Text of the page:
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Multicultural kindergartens A Handbook for Teachers and Parents

Public Service Language Centre




his Handbook is an English summary of the publication in Lithuanian “Daugiakultūriai darželiai. Gerosios praktikos vadovas” (“Multicultural Kindergartens. Good Practice Guide”) which is available online at the following address:

The Hanbook is intended for teachers working at multicultural kindergartens, for parents of children from different cultures residing in Lithuania, as well as for specialists interested in linguistic and cultural education of young children. The guide and the summary were produced as part of the project “Modernisation of multicultural education methods for pre school and pre-primary level” implemented by the Public Service Language Centre in cooperation with partners – Høgskolen i Bergen, Norway, Klaipėda University, the Centre for Special Needs Education and Psychology – and in consultation with the kindergarten „Saulės gojus“. The project was funded through the European Economic Area Financial mechanism 2009-2014 under LT08 “EEA Grants” programme. Application number EEE-LT08- ŠMM01-K- 02-006.

Summary and translation: Olga Medvedeva

Printed by UAB “Grafija”

Editing: Nida Burneikaitė

Tiražas – 1000 vnt.

Illustrations: Emilija Stankevičiūtė

ISBN 978-609-95876-1-5

Design: Rasa Ulevičiūtė-Maziliauskienė

ISBN 978-609-95876-0-8 VIKC 2016



Early multicultural education

I Why introduce multicultural education at an early age

n contemporary societies, multicultural education has become an integral part of pre-school and pre-primary education. Multicultural education aims to create appropriate conditions for every child’s development, according to the child’s individual needs, and to foster children’s positive attitude towards diversity in society.

Reasearch has shown that pre-school children are aware of social attitudes and values that exist in their closest environment. Even very young children show features that will later develop into self-awareness and self-respect. They notice similarities and differences in the people around them and learn to position themselves in social environment. A multilingual setting has a positive impact: children who hear and use more than one language have a wider outlook, they are more flexible and communicative, they become better learners. Thus, multilingualism stimulates the development of linguistic, social and cognitive skills. Migrant children, who acquire the host country’s language and develop their native language skills, are likely to maintain the ties with the culture of their origin and their relatives back in their homeland, which would lead to higher socialization and wellbeing of migrant families.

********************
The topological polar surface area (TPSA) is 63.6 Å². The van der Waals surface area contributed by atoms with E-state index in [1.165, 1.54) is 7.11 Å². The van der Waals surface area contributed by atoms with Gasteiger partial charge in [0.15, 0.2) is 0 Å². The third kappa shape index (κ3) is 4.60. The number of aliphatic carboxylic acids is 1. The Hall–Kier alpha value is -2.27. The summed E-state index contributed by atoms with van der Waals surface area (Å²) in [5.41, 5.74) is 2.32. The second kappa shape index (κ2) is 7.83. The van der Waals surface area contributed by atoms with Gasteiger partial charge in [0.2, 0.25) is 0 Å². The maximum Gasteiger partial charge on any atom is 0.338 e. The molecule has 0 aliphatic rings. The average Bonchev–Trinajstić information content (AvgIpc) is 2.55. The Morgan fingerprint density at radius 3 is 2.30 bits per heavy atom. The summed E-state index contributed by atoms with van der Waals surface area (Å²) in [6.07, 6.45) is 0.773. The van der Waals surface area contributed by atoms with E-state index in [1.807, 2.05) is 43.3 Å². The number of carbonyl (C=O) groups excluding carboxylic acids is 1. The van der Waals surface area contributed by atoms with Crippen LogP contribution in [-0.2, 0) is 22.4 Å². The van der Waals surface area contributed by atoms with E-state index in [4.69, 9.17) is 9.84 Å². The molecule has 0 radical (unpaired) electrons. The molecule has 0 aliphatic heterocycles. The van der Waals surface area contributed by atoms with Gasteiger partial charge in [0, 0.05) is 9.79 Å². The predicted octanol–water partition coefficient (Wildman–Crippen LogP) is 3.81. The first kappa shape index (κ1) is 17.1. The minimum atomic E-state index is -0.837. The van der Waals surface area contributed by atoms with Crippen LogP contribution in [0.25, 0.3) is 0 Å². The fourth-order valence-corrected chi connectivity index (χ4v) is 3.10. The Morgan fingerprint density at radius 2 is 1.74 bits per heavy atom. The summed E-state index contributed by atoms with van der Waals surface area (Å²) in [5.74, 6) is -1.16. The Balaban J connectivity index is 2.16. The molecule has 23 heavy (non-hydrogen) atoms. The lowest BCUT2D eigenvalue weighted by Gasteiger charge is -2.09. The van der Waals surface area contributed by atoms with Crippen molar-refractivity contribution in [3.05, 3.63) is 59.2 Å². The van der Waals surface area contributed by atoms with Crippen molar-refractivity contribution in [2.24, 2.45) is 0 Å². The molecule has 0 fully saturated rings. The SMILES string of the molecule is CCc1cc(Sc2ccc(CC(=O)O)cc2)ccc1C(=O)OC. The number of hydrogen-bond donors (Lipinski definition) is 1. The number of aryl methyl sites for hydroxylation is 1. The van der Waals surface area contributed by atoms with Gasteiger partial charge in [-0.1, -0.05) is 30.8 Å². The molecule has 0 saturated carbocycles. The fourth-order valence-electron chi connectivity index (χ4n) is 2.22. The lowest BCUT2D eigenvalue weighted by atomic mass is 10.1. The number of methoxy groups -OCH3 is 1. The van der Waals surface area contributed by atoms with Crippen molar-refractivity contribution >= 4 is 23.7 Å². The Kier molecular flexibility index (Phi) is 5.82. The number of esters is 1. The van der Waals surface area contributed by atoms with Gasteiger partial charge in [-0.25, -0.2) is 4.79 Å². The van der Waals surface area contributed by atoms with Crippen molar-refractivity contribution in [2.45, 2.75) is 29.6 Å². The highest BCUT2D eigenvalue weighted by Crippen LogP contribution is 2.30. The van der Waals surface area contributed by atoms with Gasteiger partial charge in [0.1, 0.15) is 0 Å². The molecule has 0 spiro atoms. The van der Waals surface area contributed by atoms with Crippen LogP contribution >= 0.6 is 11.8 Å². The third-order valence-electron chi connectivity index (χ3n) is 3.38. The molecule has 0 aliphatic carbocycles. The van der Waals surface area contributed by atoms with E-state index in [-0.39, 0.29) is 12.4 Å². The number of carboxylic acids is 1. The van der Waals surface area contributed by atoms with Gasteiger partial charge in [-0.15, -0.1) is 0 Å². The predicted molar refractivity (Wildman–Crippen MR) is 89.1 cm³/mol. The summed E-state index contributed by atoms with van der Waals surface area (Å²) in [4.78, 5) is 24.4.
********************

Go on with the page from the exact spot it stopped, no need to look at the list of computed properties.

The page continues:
Kindergarten teacher’s role in the multicultural environment

The teacher who works in a multicultural setting should acquaint the children with the concept of diversity, teach them to appreciate and respect other cultures, and ensure the engagement of the children in multicultural educational activities. The teacher should have:

• • • • • • Multicultural education in Lithuanian kindergartens

a positive attitude to other cultures; respect for each child and his/her parents; willingness to use self-reflection in learning from pupils and their parents; interest in every child’s family background and experience; willingness to overcome the language barrier; a constructive approach to solving problems caused by cultural differences.

The basic principles of the current educational policy in Lithuania, such as democracy, social inclusion, accessibility and others, lay a sound basis for promoting multicultural education at an early age. Kindergarten practitioners set such goals as:

• teaching tolerance (e.g. children are encouraged to accept differences in appearance); • promoting love for their country (e.g. children listen to folk songs and stories, visit ethnic sites, learn about national symbols, mark state holidays);


• promoting respect for other cultures (e.g. children are encouraged to get acquainted with other countries, their people, traditions, food etc.);

• kindling interest in one’s own and other languages (e.g. children listen to samples of languages, learn the most common words/phrases in other languages). Children’s linguistic / cultural background

In Lithuania children can attend pre-school institutions with Lithuanian, Russian, Polish, French, English or other languages of communication. Teachers have to take into account every child’s linguistic and cultural experience, and create favourable conditions for all children to acquire more than one language, preserve their national identity and get integrated into society they live in. According to the language(s) they use, preschool children can be grouped as follows:

• monolingual children who use Lithuanian only; • bilingual children who use Lithuanian (native) and another/foreign language (e.g. English);

• bilingual children who use the state language (Lithuanian) and the native language (e.g. Polish);